• The design of purpose-built institutions for the preservation, collection, and dissemination of African archives on the continent
• Analyses of established networks, institutions, and practices of architectural preservation on the continent

Fellows are encouraged to put CCA Collection material into conversation with a wide array of research materials held elsewhere, particularly with established or nascent archives related to the built environment on the continent. The broader aim is to draw connections across these bodies of material with a view to creating more accessible research materials. Within archival sciences, these protocols prioritizing ownership, access, and use are known as a post-custodial model for archives. In this model, the management or use of these records is separated from their physical ownership, such that creators retain custody of their records and archivists provide some oversight. The post-custodial model of archival practice often uses digital technology in the pursuit of a more collaborative approach to transnational archival work. It in fact originated as a response to the rapid increase of born-digital materials produced by institutions, but it was quickly taken up by archivists interested in human rights and social justice to shift the balance of power in archival preservation.

Guidelines and Terms

To activate both the CCA Collection and these post-custodial archives from a distance, Virtual Fellows will collaborate with CCA staff to curate a selection of objects related to African-led archival practice that can serve as an open-access resource for future research and instruction. Fellows will commit to working twenty-five hours per week on their project over the six-week period, for which they will each receive a CAD 5,000 honorarium, with the additional benefit of tailored research assistance provided by the CCA Collection team.

We welcome applicants working on topics that examine how design maintains ties to racialized sites and bodies, mobilizes notions of futurity premised on the resurgence of historically marginalized groups, and, more generally, demonstrates how the CCA Collection and these post-custodial archives should be read intersectionally and transversally through the lens of critical historiography. We particularly encourage projects from early career researchers who hold a PhD and/or equivalent professional experience.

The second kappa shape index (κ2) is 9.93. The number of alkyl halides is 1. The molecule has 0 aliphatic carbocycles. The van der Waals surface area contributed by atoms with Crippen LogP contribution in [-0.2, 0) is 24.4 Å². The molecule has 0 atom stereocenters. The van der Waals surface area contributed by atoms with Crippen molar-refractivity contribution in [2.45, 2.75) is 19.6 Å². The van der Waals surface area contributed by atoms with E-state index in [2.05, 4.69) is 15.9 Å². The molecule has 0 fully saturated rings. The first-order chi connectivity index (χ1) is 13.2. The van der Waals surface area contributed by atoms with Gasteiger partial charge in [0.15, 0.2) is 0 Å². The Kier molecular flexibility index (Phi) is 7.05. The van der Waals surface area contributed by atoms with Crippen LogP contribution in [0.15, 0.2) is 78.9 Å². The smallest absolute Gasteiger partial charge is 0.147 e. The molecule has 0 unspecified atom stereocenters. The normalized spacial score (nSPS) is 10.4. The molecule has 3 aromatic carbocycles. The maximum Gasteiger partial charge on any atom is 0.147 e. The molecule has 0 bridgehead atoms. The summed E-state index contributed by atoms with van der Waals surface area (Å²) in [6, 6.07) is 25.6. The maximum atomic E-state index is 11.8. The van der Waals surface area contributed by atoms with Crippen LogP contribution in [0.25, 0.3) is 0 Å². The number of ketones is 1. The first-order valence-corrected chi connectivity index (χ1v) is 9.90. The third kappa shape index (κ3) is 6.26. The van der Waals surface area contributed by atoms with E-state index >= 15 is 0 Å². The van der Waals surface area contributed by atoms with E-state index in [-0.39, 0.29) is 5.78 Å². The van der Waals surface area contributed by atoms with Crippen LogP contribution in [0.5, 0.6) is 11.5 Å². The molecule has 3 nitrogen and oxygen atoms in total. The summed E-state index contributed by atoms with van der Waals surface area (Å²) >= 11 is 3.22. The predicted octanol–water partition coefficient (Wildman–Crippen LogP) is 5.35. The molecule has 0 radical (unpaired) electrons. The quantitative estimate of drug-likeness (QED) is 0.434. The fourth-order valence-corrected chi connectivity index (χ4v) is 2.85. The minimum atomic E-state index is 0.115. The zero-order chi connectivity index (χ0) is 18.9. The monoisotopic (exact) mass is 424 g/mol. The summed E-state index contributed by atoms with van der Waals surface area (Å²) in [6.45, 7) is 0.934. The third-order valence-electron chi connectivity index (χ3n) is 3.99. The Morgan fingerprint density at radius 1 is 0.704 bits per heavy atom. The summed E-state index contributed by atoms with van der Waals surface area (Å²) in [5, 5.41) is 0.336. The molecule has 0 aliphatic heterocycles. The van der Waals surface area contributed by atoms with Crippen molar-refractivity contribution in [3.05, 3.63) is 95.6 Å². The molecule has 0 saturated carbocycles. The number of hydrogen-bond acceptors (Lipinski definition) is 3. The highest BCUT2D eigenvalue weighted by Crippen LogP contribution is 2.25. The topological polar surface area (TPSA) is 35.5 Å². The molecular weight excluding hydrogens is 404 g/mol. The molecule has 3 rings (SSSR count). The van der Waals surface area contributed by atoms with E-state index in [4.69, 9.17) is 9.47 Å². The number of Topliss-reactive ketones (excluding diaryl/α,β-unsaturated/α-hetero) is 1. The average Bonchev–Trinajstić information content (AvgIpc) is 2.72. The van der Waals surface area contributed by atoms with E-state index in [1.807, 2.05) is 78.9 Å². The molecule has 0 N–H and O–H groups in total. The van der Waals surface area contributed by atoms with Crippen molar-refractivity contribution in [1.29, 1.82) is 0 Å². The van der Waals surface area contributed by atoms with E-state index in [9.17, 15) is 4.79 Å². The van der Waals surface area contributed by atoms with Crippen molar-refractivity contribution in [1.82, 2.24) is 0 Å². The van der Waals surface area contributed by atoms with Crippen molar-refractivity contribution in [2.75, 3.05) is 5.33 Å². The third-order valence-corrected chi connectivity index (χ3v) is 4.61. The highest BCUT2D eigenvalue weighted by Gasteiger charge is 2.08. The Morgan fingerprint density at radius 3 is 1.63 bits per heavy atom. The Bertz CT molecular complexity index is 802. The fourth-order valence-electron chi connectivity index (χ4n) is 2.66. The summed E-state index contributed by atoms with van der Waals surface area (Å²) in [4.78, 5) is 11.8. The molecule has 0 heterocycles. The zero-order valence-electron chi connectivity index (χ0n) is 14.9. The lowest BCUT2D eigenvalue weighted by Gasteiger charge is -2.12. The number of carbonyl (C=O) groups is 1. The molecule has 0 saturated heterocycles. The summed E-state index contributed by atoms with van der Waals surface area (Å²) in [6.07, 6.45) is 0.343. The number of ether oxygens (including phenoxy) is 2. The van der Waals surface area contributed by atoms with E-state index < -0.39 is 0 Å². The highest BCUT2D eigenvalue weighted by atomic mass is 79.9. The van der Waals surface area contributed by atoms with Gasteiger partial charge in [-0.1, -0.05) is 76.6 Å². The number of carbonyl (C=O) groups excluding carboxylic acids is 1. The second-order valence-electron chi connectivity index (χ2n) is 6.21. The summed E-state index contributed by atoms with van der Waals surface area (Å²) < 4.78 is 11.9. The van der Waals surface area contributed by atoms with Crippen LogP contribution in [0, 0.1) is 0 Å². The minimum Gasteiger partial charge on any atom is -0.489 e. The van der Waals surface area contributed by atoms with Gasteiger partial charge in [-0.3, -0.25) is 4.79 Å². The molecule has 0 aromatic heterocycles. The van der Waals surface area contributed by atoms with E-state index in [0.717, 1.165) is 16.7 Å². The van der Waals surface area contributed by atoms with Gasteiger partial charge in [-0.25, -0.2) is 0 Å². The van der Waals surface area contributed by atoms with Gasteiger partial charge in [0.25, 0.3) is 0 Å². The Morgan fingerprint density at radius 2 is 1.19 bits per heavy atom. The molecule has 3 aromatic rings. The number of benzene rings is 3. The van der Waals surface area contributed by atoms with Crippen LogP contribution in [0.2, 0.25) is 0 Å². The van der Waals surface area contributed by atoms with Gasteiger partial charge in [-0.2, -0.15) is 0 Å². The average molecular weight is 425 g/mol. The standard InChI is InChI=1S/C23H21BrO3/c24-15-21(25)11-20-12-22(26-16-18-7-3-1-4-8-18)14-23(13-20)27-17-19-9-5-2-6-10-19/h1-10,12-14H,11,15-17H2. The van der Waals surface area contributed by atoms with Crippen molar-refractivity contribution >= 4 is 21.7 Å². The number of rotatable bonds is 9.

Application Requirements

Applicants to the Virtual Fellowship Program should undertake an initial survey of our Collection—processed archival material, Prints and Drawings, library materials, and our Photography collection—and briefly describe the specific objects they will mobilize in order to critically examine the theme of the sited archive. Fellows are encouraged to put CCA Collection material into conversation with material held elsewhere, however, they should then draw connections across both sets of materials with a view to creating a coherent body of digitized material. Fellows will ultimately work in close cooperation with our reference librarians, cataloguers, and archivists to build upon their proposed project.

Applications must include:

• a written summary (500 words) addressing how the applicant will mobilize particular objects both within and outside the CCA Collection to address the theme
• a schedule of work that extends over the six-week period
• the names and contact information for two references (for shortlisted candidates)
• and a curriculum vitae

Deadline: 21 February 2022 at 11:59pm (EST)

All applications must be submitted online through the CCA application portal.

For updates on the Virtual Fellowship Program, please subscribe to the CCA newsletter.